Bukhansan National Park, Coffee Expo, and One Giant Spider

To catch everyone up on the past few weekends, we relaxed a bit, went to another acupuncture appointment (Alex joined me this time), worked-out, and met up with friends from Alaska and got dinner (WAY COOL. Everyone come visit us!). Last weekend, we did a crazy hike (okay, not THAT crazy, but it was still an adventure) and I had planned to post last Sunday but I got too tired about half-way through and didn’t want to skim on the details so I stopped. But of course my weeks are so jam-packed with being at work all day, and I didn’t get a chance until tonight to finally finish.


Our hiking trip was a little funny. It was pretty difficult at the time, but now looking back it was pretty awesome. We weren’t really sure what we were getting into, just that we were hiking in Bukhansan National Park. The last time we went on a hike with this friend, we ended up walking around the city. So this time, we prepared ourselves for a mountain trail but really weren’t expecting much. We wore our hiking boots and clothes, and brought a backpack filled with water and snacks, but our friend showed up in jeans and tennis shoes. So we were like, “Okay, this shouldn’t be too bad.” The plan was to walk from the metro station to the base of the mountain. But that turned out to be 40 minutes of uphill. About near the base of the mountain a bus stopped, and about 20 50-something year old Koreans got off, all decked out in hiking gear—raincoats, hiking pants, backpacks, hats, and hiking sticks. Alex and I gave each other a ‘we-could-have-taken-a-bus?!’ look, and then our friend said, “We could have taken a bus, but I remember you told me you like to walk.” Uh…not three miles BEFORE the hike starts. Also I should add that only two days prior, Alex and I did an intense squat workout and I was going off of four hours of sleep. So while we may have looked the part, we could barely handle the warm-up of this hike.

Once we started going, the only think keeping me from getting TOO grumpy was the scenery. The pictures don’t do it justice, as it was a bit rainy and cloudy. There were Buddhist temples every thirty minutes or so, which was really neat, and lots of pretty purple flowers. Also the Koreans kept me going. We were the youngest on that mountain, and also the only foreigners. Every time we stopped or I was struggling and out of breath, a group of older Korean men and women would appear and skip past us. Some shared their rice cakes with us. Others smiled or tried to talk to us…very friendly, but I was barely in a position to hold a conversation. It took us two hours to get to the top, and every time we thought we were there, someone would say, “Oh, almost there.” We were “almost there” about 15 times. When we finally got to the top, it was so cold and windy and cloudy we didn’t do much besides shovel down our gimbap, take a photo, and get back at it. It also took us about two hours to get back down the mountain. I actually think that was harder, because my legs were jello, the steps were steep and uneven and damp, and there were times where we actually had to climb back UP for a bit. At one point near the end, I felt my foot catch on a rock and I was so tired I just let myself fall. And then I tripped again trying to get back up. Lol. Oh, but our half mountain goat of a guide didn’t break a sweat. In fact, after we finally finished, he wanted to take us to tour the National Cemetery. We had to take a rain-check though, because I was hangry and sore. Despite the sometimes uncomfortableness of our day, we definitely want to go back and do another trail. We’ll be more prepared next time and I’ll sleep longer than four hours.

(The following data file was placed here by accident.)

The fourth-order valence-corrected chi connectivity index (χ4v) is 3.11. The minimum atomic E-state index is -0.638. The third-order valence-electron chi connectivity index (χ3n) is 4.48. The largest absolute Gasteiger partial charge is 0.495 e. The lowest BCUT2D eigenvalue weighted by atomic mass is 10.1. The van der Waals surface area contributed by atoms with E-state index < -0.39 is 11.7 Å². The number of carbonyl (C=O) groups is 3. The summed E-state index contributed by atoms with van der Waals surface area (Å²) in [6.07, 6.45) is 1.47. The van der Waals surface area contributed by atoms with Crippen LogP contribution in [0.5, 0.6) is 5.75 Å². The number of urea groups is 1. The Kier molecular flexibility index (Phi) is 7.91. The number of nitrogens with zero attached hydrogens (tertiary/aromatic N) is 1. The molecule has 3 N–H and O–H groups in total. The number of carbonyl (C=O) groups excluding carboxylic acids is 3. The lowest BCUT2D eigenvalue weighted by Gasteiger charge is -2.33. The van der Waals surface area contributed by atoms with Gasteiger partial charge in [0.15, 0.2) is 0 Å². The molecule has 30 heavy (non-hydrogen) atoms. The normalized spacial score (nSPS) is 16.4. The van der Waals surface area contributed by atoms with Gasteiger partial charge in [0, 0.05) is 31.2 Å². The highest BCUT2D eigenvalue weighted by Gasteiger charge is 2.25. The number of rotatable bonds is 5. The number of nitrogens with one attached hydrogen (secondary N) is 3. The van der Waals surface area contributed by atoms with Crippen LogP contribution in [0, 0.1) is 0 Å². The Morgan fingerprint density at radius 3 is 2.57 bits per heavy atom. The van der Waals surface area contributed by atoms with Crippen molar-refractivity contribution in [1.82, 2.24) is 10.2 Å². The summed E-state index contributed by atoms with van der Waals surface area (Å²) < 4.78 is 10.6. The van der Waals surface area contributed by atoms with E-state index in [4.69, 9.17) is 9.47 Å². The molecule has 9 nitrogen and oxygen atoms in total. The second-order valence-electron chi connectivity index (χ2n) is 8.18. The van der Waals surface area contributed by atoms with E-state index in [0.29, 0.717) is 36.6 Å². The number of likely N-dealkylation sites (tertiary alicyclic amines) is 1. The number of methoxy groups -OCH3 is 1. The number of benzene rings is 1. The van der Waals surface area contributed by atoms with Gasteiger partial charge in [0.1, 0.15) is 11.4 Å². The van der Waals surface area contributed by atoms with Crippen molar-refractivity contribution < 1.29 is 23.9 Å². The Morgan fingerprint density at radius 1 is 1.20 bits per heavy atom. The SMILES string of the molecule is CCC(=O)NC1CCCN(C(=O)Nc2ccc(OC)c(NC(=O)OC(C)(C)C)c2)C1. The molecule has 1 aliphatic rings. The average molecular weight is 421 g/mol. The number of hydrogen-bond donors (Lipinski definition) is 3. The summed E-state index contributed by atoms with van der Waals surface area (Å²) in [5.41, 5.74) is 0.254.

THIS weekend, I went to a coffee expo. It was pretty neat, even though on my registration card they spelled my name, “Aliciz.” Not sure if typo or miscommunication. I finally found some ginger tea, and I paid 25 dollars for a teeny bag of coffee beans by mistake. It’d better be the best coffee in the world. Ironically, the most popular booth with about 50 people in line the whole time I was there was not a coffee booth, but a… HAWAIIAN SHAVE ICE booth. Yes. Pretty sure that’s going to be the next big thing in Korea, for all you entrepreneurs out there. After cycling through twice, I had my fill of samples, coffee gadgets, and roasting machines (or whatever they’re called) and headed back.

Alex had softball practice tonight, so I tagged along. But I should have stayed home because I got hit in the shoulder by a pop fly from ANOTHER field. I guess I was lucky in that if I were two inches to the left, I’d probably be at the hospital now. But if I were in the hospital, I would have never come home to the largest spider I’ve ever seen in my life. Just when I’m at a point in my life that I think I’m okay with spiders, I see this giant fuzzy one slowly coming towards me. I took a picture of it (with a pen for scale), but then it started coming faster and I accidently screamed, and then IT got scared and ran under the oven. Alex and I tried to lure it out and we sprayed a lot of raid, but it didn’t reappear. So now there is a bunch of Gorilla Tape lined around the perimeter of the over in hopes it comes out again and gets stuck. I know that’s pretty cruel, but I’d rather not find it later in my shoe or wake up to it on my face.

Here’s hoping to no more giant spiders, and surviving one more week!

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